The governor of Georgia has thanked Usher's ex-wife Tameka Raymond for her support of tougher boating laws following her son's death on a lake in Atlanta last summer (12). Usher's former stepson Kile Glover, 11, was on an inflatable raft on Lake Lanier on 6 July when a jet ski collided with the craft. He was left brain dead after the accident and never regained consciousness before passing away on 21 July.
His death, and a slew of other tragedies on the state's lakes, inspired the Georgia Senate Bill 136, also known as the Kile Glover Boat Education Law, which will reduce the legal blood alcohol limit for boating or hunting and increase the penalties for those engaging in water activities while under the influence.
On Tuesday (23Apr13), Governor Nathan Deal signed the legislation into law, and praised Raymond, who championed the change.
Governor Deal said, "To Tameka Raymond, Kile Glover's mother... I want to thank you for your support of these important laws. I sign this bill for all the Kiles... in our state. And, ultimately, I sign this bill for a safer Georgia."
Raymond, who attended the signing, added, "I'm very optimistic. I'm hopeful someone else can learn from this tragedy. I would just want everyone to be mindful - just be a little more mindful."
The legislation will also require young people to pass a boating education course before taking charge of a personal watercraft.
I see now. This is why the American Idol guys' audition round was so boring. The drama was waiting on the girls' side.
Sure, a few of the guys got steamed here and there, and then there was Matheaus Fernandes's onstage meltdown, but for the most part, the dudes were rather tame. I'm probably a terrible person for saying this, but it's just more fun when the crying, fighting, self-righteous ladies do their thing during Hollywood week. And this season, apparently the judges sent through more women than men during the national auditions, so the competition is tight and making these girls lose all the oxygen in their brains. It's getting nutty.
First up are the rapid-fire auditions, and we lose a few familiar faces. We lose wacky girl Ashley Smith from Charlotte, who surprised everyone when her fake blonde wig and faux hipster glasses hid a girl with a real voice. Also gone are nominated singer Anne Defani from Nebraska and Sarah Restuccio, who wowed Nicki in New York by rapping "Super Bass" almost as well as those two fairy princesses on Ellen.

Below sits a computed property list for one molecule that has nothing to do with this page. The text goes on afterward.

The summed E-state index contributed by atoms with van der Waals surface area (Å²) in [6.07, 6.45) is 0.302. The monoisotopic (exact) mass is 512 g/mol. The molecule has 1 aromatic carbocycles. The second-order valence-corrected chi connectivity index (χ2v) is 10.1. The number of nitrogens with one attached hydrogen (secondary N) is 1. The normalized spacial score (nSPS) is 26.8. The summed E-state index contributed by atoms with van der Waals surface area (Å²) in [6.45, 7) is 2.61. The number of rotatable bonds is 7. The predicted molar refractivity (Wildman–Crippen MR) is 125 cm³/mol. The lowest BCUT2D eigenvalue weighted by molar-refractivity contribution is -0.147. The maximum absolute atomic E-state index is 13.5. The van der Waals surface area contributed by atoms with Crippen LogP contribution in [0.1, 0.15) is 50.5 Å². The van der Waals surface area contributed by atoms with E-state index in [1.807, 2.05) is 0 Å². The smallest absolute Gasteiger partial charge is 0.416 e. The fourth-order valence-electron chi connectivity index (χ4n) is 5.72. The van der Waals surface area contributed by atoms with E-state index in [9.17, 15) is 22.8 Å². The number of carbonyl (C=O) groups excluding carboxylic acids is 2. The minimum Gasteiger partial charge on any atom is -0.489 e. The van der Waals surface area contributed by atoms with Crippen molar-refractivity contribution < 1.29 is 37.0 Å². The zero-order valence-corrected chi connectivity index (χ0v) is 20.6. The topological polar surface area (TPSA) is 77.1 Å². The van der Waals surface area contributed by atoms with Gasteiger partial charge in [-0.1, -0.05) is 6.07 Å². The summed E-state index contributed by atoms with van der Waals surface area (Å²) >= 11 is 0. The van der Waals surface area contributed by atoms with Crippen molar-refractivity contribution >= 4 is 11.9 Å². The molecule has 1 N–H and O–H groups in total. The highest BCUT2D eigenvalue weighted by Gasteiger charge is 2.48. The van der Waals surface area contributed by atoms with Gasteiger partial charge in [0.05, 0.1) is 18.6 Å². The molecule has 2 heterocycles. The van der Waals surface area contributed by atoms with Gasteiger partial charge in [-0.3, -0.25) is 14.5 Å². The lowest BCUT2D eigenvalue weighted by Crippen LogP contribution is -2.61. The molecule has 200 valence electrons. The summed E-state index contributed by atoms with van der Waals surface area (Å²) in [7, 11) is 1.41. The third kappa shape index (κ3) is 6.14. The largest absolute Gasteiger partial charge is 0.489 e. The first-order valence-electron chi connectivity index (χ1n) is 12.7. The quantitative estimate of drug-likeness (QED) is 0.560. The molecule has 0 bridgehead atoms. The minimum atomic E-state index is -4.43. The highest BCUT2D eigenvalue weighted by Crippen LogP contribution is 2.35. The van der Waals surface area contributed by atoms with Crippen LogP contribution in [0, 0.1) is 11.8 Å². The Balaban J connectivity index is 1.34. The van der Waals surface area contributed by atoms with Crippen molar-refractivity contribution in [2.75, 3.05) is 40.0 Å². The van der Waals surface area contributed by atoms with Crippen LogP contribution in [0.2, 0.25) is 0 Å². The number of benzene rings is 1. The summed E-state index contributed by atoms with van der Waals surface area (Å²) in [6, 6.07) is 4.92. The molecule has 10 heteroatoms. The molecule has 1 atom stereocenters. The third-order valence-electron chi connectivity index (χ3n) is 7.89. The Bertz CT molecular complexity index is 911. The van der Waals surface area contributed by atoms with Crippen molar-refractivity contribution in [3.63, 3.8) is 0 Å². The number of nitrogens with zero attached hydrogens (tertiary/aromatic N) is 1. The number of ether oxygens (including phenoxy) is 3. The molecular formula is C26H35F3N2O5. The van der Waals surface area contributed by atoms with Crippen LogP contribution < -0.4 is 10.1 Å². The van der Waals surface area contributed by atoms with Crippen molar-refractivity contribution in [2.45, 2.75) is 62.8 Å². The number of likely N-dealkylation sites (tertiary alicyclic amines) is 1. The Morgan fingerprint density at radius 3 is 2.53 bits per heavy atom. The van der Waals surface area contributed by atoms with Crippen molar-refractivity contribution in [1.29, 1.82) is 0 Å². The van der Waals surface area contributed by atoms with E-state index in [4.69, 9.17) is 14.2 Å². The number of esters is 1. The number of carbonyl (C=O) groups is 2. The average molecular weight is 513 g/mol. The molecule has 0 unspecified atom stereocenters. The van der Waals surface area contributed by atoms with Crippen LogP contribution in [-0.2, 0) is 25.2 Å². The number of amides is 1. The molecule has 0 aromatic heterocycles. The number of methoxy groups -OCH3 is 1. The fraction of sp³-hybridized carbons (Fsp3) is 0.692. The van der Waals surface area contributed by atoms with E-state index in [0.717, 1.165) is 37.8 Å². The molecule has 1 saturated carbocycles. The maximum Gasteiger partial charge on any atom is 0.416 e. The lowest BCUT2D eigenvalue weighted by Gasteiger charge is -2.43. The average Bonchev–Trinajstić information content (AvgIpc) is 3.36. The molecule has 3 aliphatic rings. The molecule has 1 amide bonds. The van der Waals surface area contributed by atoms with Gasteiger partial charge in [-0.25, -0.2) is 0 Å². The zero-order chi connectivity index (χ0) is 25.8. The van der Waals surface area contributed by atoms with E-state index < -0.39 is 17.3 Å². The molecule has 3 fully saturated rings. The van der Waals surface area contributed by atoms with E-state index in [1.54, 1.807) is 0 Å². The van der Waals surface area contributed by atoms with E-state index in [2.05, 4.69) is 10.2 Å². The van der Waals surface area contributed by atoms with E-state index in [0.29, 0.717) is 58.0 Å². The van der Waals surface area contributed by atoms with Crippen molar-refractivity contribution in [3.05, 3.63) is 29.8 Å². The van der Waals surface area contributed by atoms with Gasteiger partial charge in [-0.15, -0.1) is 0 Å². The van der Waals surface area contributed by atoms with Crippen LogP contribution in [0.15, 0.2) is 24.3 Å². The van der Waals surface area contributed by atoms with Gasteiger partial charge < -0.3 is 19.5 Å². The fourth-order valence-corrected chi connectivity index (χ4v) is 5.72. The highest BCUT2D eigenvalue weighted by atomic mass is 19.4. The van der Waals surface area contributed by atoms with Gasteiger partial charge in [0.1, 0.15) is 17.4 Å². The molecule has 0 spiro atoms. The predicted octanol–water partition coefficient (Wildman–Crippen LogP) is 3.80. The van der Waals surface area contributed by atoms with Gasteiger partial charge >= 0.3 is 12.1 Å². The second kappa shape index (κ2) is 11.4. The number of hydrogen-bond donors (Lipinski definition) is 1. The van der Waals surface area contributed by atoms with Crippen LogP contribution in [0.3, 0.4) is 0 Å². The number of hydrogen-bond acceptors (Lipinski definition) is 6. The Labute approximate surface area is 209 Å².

Finally, we get to Mariah Pulice whose story of overcoming anorexia by getting into music moved the judges during her audition is sent home after her version of "Gravity" fails to impress the judges. Of course, this is after she's caught on tape saying that the competition means everything to her because it's helping her stay on the right path. It's cruel editing that makes us feel guilty for agreeing with the judges that the girl wasn't strong enough for the competition. Still, it's a blessing the girl is sent home now instead of at the top 24 cut-off.
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As a parade of girls is ushered through to the next round, including mini-Alison Williams Angela Miller, San Antonio's mariachi singer Victoria Acosta, Rachel "Always (seriously, all the time, always) Smiling" Hale from Long Beach, and perfectly sweet country girl Janelle Arthur all make it through, but then come some hard distinctions that are still a bit confounding. When Candice Glover, who's returning a second time, sings her solo, she bbrings the house down, and perhaps it is that juxtapostion, but it completely ecclipses anything Megan Miller, a.k.a. the girl who auditioned on crutches, and her strong, yet bland voice. Both go through, but only one feels like someone I'd buy a record from (duh, Candice).
Isabelle, the girl with only one name, wows the judges again, as does Briana Oakley, the young woman whose classmates bullied her after she sang beautifully on The Maury Show (the the joke's on them because they were home in the middle of the day watching The Maury Show).
Finally, we have Kez Ban, the androgynous woman from Chicago who's bluesy, grassy style won over the judges. This time, she's gotten a little high and mighty. She actually tells Ryan Seacrest, as if he's the valet of American Idol, to find her some space to practice alone for 30 seconds because she's blown out her voice cheering for her friends. Oh, and also she's really sick. Cough, cough. Kez's voice greatly suffers but the judges seem to be keen on keeping her for now because they let it slide and she stays on to create a good 33 percent of the Hollywood Week drama.
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Group round is upon us and, once again, the producers have chosen the groups for maxium drama potential. To separate the trainwrecks from the choirs of singing angels, come the judges (minus Randy, who never misses a thing on Idol but is apparently getting too old for this s**t) in a fleet of shiny new Ford cars whose names are definitely not glistening on the screen unnecessarily when all we're hoping to do is see Mariah lean back like a figure on a Grecian urn and tell us, "Darling, we're finding stars today." She does that too, but it takes us way too long, and too many car shots, to get there.